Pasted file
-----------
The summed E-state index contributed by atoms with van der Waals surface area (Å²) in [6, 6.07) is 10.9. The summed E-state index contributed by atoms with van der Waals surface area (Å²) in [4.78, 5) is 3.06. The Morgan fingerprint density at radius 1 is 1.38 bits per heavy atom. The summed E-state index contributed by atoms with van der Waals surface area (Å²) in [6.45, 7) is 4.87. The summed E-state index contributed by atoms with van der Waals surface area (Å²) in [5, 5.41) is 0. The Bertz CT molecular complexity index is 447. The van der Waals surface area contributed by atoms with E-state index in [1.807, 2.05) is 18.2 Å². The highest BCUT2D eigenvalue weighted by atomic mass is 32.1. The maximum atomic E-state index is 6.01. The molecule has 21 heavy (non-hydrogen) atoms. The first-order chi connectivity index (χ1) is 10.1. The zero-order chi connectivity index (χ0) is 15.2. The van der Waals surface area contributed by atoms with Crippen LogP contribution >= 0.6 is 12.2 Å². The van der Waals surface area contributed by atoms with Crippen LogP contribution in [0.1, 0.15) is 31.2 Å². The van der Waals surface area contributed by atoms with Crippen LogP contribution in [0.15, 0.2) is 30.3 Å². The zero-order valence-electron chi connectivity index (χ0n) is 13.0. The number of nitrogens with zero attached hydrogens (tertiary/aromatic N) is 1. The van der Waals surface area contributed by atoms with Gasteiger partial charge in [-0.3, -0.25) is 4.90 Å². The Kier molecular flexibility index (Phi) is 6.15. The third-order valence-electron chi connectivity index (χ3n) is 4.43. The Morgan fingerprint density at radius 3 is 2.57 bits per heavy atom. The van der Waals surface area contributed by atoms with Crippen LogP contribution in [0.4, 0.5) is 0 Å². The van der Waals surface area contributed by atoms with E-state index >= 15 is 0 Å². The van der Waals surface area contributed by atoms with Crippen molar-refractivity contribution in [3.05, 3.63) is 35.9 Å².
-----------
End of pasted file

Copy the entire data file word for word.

The summed E-state index contributed by atoms with van der Waals surface area (Å²) in [6, 6.07) is 10.9. The summed E-state index contributed by atoms with van der Waals surface area (Å²) in [4.78, 5) is 3.06. The Morgan fingerprint density at radius 1 is 1.38 bits per heavy atom. The summed E-state index contributed by atoms with van der Waals surface area (Å²) in [6.45, 7) is 4.87. The summed E-state index contributed by atoms with van der Waals surface area (Å²) in [5, 5.41) is 0. The Bertz CT molecular complexity index is 447. The van der Waals surface area contributed by atoms with E-state index in [1.807, 2.05) is 18.2 Å². The highest BCUT2D eigenvalue weighted by atomic mass is 32.1. The maximum atomic E-state index is 6.01. The molecule has 21 heavy (non-hydrogen) atoms. The first-order chi connectivity index (χ1) is 10.1. The zero-order chi connectivity index (χ0) is 15.2. The van der Waals surface area contributed by atoms with Crippen LogP contribution >= 0.6 is 12.2 Å². The van der Waals surface area contributed by atoms with Crippen LogP contribution in [0.1, 0.15) is 31.2 Å². The van der Waals surface area contributed by atoms with Crippen LogP contribution in [0.15, 0.2) is 30.3 Å². The zero-order valence-electron chi connectivity index (χ0n) is 13.0. The number of nitrogens with zero attached hydrogens (tertiary/aromatic N) is 1. The van der Waals surface area contributed by atoms with Gasteiger partial charge in [-0.3, -0.25) is 4.90 Å². The Kier molecular flexibility index (Phi) is 6.15. The third-order valence-electron chi connectivity index (χ3n) is 4.43. The Morgan fingerprint density at radius 3 is 2.57 bits per heavy atom. The van der Waals surface area contributed by atoms with Crippen LogP contribution in [0.4, 0.5) is 0 Å². The van der Waals surface area contributed by atoms with E-state index >= 15 is 0 Å². The van der Waals surface area contributed by atoms with Crippen molar-refractivity contribution in [3.05, 3.63) is 35.9 Å².